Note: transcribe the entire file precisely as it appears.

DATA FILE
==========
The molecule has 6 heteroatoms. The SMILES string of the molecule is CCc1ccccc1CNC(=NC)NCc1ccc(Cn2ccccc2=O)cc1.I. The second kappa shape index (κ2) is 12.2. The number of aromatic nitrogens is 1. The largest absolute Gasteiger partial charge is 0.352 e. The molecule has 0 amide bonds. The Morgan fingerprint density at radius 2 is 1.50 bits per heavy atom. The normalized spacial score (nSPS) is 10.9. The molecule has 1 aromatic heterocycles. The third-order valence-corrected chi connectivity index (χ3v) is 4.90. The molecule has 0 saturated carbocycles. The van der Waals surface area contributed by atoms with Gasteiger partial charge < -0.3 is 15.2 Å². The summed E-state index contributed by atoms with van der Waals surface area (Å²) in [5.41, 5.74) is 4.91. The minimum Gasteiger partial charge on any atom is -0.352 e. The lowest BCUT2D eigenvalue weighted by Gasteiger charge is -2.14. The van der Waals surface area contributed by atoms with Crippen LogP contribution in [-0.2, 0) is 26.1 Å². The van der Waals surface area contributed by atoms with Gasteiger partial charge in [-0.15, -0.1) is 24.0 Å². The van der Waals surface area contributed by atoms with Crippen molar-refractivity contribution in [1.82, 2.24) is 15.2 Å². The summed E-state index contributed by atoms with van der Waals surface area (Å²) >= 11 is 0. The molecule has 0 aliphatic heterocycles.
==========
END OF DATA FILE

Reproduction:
The molecule has 6 heteroatoms. The SMILES string of the molecule is CCc1ccccc1CNC(=NC)NCc1ccc(Cn2ccccc2=O)cc1.I. The second kappa shape index (κ2) is 12.2. The number of aromatic nitrogens is 1. The largest absolute Gasteiger partial charge is 0.352 e. The molecule has 0 amide bonds. The Morgan fingerprint density at radius 2 is 1.50 bits per heavy atom. The normalized spacial score (nSPS) is 10.9. The molecule has 1 aromatic heterocycles. The third-order valence-corrected chi connectivity index (χ3v) is 4.90. The molecule has 0 saturated carbocycles. The van der Waals surface area contributed by atoms with Gasteiger partial charge < -0.3 is 15.2 Å². The summed E-state index contributed by atoms with van der Waals surface area (Å²) in [5.41, 5.74) is 4.91. The minimum Gasteiger partial charge on any atom is -0.352 e. The lowest BCUT2D eigenvalue weighted by Gasteiger charge is -2.14. The van der Waals surface area contributed by atoms with Crippen LogP contribution in [-0.2, 0) is 26.1 Å². The van der Waals surface area contributed by atoms with Gasteiger partial charge in [-0.15, -0.1) is 24.0 Å². The van der Waals surface area contributed by atoms with Crippen molar-refractivity contribution in [1.82, 2.24) is 15.2 Å². The summed E-state index contributed by atoms with van der Waals surface area (Å²) >= 11 is 0. The molecule has 0 aliphatic heterocycles.